John F. Kennedy once said, “Ask not what your country can do for you, ask what you can do for your country.”
I took his message to heart when I came to America as a teenager. As soon as I started my first job out of college, I was proud to pay taxes to help our country thrive.
Starting around age 26, I began paying more than $100,000 in Federal and State income taxes a year. I distinctly remember coming home after a 14-hour day exhausted and finally analyzing my pay stub.
25 percent of my pay went to Federal taxes. 6 percent went to State taxes. 7.65% went to FICA taxes. After contributing to my 401(k), more than half my gross paycheck was gone.
It’s one thing to pay taxes when you’ve got a pleasant job with relatively comfortable hours. It’s another thing to pay lots of taxes when you’re often miserable at work. The desire to be so patriotic like JFK said declines.
Making W2 income is the most inefficient way to earn money. High taxes is why some CEOs gladly accept a $1 salary in exchange for earning stock grants that are taxed at long-term capital gains tax rates.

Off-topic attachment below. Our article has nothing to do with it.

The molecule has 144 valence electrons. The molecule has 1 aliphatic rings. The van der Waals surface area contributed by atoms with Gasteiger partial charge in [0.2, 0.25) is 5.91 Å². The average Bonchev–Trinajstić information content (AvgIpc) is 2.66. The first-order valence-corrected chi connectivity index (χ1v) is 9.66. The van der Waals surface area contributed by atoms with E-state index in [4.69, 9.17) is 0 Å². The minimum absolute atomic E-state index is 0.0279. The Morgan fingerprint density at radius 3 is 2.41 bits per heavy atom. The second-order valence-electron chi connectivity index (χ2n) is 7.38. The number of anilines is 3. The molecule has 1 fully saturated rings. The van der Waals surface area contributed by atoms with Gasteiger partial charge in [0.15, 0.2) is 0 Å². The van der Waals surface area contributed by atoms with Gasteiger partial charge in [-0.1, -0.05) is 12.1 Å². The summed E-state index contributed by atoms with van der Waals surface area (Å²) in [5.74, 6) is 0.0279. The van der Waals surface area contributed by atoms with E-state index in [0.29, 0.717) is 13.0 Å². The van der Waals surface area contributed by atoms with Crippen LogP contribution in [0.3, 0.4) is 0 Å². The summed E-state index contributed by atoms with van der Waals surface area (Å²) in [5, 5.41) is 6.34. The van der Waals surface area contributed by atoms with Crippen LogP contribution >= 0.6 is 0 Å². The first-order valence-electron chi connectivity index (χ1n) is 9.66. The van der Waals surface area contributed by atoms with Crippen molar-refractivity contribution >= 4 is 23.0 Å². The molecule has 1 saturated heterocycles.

Let’s look at my three favorite ways to earn money and pay less taxes.
How To Earn More And Pay Less Taxes
One of the easiest ways to pay zero income taxes is to make your income equal to your standard deduction.
Single filers get a standard deduction of $12,200 while married couples get a standard deduction of $24,400 for 2019. The standard deduction should continue to inch up over the years to keep up with inflation.
Unfortunately, not many adults can comfortably live off $12,200 a year. In fact, the Federal Poverty Level (FPL) is $12,140 for one person and $16,460 for a two-person household.
Besides making less money, we all know about the benefits of an HSA plan, contributing to a 401(k), IRA, Roth IRA (not a fan for higher income earners), and opening up a 529 plan for your kid. Letting your investments compound tax-deferred or tax-free is wonderful.
Let’s talk about bigger picture ways to pay less taxes that may also provide you a better lifestyle today. After all, we might not live until the age when we can withdraw funds penalty-free from our pre-tax retirement accounts.